temporary exhibit at the Graveyard of the Atlantic
Museum in Hatterass, N.C.
Joshua Corsa, AP Photo.

Schwarzer's main exhibit, though, is not about a sailor, but an aviator -- Gen. Billy Mitchell, who proved in the 1920s that airplanes could sink battleships, an idea that was openly ridiculed by other military leaders of the time.

In tests conducted off the Virginia capes in 1921 and two years later at Hatteras, Mitchell proved his detractors wrong. In the September 1923 tests, Mitchell's bombers sank two obsolete U.S. warships -- the USS New Jersey and USS Virginia -- from the air.

Mitchell's campaign for increased air power caused him to be increasingly critical of his superiors, until he was court-martialed in 1925 on a charge of conduct of a nature to bring discredit on the military service. He was convicted and suspended from duty for five years; he immediately resigned from the military.

Among the artifacts on display at the Graveyard are photos from Mitchell's 1923 bombing tests and the radio shack he used for them. The items were first shown during the 2003 First Flight Centennial celebration.

Mitchell, whose 1924 prediction that the Japanese would start a war in the Pacific with an air and sea attack upon Pearl Harbor and an aerial attack on the Philippines came true 17 years later, was posthumously awarded a special Congressional Medal of Honor in 1946.

"Mitchell was a tireless promoter of airspace, but he ignored military protocol," Schwarzer said.
With that attitude, he likely found acceptance on Hatteras Island, where locals are known for an independent streak combined with a healthy skepticism about authority.

Eventually, Schwarzer said, his museum also will include artifacts from the Monitor and from wreckage found near Beaufort Inlet that is believed to be the Queen Anne's Revenge, flagship of the notorious pirate Blackbeard.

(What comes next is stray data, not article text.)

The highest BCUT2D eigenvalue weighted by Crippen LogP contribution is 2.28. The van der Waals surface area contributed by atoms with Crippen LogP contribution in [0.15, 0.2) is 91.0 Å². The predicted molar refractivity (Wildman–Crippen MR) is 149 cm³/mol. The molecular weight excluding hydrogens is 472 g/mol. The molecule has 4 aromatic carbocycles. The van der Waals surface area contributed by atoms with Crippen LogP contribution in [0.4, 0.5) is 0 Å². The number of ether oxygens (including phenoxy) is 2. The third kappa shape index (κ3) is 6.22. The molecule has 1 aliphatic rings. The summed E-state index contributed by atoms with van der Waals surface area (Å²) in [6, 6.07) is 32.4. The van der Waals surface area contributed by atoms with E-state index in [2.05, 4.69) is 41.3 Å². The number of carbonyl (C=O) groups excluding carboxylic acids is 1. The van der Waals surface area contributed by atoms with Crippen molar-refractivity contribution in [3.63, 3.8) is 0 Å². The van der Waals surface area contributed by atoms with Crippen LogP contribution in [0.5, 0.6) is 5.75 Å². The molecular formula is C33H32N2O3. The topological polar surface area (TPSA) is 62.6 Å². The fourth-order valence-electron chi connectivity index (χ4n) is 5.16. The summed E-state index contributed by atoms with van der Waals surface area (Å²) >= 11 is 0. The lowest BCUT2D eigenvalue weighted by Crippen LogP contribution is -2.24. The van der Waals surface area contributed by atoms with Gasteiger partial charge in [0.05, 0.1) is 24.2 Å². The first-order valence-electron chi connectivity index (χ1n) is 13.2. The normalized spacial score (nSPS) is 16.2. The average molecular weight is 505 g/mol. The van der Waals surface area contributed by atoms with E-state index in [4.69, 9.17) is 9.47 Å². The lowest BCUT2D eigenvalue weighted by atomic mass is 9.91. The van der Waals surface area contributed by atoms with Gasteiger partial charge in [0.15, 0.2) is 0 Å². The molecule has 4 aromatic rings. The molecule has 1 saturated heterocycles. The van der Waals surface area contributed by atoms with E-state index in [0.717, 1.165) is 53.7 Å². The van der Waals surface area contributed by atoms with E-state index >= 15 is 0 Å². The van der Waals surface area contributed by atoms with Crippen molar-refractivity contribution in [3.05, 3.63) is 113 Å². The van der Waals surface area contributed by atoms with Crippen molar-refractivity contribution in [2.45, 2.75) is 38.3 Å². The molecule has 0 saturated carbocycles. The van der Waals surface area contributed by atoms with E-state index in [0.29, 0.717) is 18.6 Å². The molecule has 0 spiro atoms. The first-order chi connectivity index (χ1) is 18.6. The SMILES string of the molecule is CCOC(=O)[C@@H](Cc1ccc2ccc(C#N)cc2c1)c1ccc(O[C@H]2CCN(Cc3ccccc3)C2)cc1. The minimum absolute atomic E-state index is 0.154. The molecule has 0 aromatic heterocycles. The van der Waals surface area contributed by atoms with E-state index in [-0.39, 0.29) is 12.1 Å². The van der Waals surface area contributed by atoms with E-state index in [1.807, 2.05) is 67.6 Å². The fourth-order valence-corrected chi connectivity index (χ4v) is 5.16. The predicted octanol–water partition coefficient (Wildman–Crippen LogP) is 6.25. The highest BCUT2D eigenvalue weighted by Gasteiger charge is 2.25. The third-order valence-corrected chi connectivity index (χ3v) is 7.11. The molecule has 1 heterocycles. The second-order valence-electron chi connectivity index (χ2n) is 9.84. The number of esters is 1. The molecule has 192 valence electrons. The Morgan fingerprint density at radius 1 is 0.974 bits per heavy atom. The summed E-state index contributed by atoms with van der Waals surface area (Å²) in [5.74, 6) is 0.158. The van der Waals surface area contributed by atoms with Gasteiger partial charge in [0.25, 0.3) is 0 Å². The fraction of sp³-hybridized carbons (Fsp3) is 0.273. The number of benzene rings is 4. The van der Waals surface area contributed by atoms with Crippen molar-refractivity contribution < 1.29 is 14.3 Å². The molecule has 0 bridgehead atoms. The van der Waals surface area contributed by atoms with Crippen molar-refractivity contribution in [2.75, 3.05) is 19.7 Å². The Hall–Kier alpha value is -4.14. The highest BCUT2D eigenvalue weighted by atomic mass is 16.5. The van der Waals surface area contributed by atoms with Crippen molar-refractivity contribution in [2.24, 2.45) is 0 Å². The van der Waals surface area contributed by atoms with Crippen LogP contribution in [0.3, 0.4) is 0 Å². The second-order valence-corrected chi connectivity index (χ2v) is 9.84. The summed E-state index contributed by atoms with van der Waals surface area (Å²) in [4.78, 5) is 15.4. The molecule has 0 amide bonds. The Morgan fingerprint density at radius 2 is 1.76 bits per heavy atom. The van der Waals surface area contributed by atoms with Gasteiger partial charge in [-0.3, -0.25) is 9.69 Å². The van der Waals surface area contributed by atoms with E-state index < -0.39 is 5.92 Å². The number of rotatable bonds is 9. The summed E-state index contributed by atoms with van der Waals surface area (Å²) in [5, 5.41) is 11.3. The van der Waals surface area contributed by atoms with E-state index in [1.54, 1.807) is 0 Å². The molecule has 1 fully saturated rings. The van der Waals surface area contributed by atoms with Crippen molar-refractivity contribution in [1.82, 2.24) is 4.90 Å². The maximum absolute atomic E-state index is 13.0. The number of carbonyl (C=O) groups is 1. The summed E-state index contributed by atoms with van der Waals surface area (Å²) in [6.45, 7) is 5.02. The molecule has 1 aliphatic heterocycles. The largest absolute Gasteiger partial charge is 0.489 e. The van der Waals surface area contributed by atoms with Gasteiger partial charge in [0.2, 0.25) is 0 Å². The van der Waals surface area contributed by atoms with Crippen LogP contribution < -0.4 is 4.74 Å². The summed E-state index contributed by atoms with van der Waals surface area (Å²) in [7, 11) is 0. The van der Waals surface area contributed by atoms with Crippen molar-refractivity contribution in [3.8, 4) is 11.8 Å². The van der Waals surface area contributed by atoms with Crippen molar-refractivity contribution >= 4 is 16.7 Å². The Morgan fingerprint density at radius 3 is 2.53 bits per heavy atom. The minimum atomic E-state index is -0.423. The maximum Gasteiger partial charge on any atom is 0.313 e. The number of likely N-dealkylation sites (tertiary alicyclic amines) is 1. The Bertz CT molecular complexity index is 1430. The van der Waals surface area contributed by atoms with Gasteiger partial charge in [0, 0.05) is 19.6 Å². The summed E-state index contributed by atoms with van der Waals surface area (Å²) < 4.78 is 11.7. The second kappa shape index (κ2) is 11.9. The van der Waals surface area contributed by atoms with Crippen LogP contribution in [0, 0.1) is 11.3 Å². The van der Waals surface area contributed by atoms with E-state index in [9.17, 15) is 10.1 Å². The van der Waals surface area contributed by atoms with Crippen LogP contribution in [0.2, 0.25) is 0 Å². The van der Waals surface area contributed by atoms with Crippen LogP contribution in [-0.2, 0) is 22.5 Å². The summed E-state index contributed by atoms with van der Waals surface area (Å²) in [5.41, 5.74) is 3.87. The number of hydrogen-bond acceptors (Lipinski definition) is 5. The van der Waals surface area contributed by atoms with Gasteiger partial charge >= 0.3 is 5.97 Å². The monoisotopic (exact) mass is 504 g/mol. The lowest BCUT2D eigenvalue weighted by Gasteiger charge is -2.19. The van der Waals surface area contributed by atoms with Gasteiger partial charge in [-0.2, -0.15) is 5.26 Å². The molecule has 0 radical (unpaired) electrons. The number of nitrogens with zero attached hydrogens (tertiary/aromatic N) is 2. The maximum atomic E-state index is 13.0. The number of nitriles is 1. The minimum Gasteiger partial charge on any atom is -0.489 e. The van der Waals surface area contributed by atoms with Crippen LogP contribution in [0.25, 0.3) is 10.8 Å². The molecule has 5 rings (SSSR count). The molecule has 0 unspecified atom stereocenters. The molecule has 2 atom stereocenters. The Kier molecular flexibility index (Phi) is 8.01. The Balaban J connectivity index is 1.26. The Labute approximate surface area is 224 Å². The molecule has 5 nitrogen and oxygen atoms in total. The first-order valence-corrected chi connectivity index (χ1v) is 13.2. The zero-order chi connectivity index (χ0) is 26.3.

The main haul of Monitor relics, including its engine and gun turret, have been given to the Mariner's Museum in Newport News, Va.; once Schwarzer's museum is complete, it will receive about 25 major artifacts from the Monitor that tell the story of its wreck.

It also will get a few relics from the wreck believed to be the Queen Anne's Revenge -- most are going to the North Carolina Maritime Museum in Beaufort -- to teach visitors about the age of piracy along North Carolina's coast.

North Carolina is late to the game of valuing its maritime history, but people like Schwarzer are trying to make up for lost time.

"I hear people say that Virginia has so much maritime history, but North Carolina has as much if not more," he said. "North Carolina is trying to do the best it can in a catch-up capacity. There's a growing awareness that this is important."

If You Go ...
59158 Coast Guard Road, Hatteras; or (252) 986-2996. Open Monday to Friday, 10 a.m. to 6 p.m. until Sept. 2 (with occasional early closings on slow days). After Labor Day, call to check hours.

GETTING THERE: Take N.C. 12 south along North Carolina's Outer Banks, past the ferry docks. Museum is on the right at the end of Hatteras Island. Or, take the ferry from Cedar Island to Ocracoke Island (2.25 hours, reservations at 800-856-0343) or from Swan Quarter to Ocracoke (2.5 hours, reservations at 800-773-1094), and then from Ocracoke to Hatteras Island (40 minutes, free ferry, information at 800-345-1665). Ferry schedule: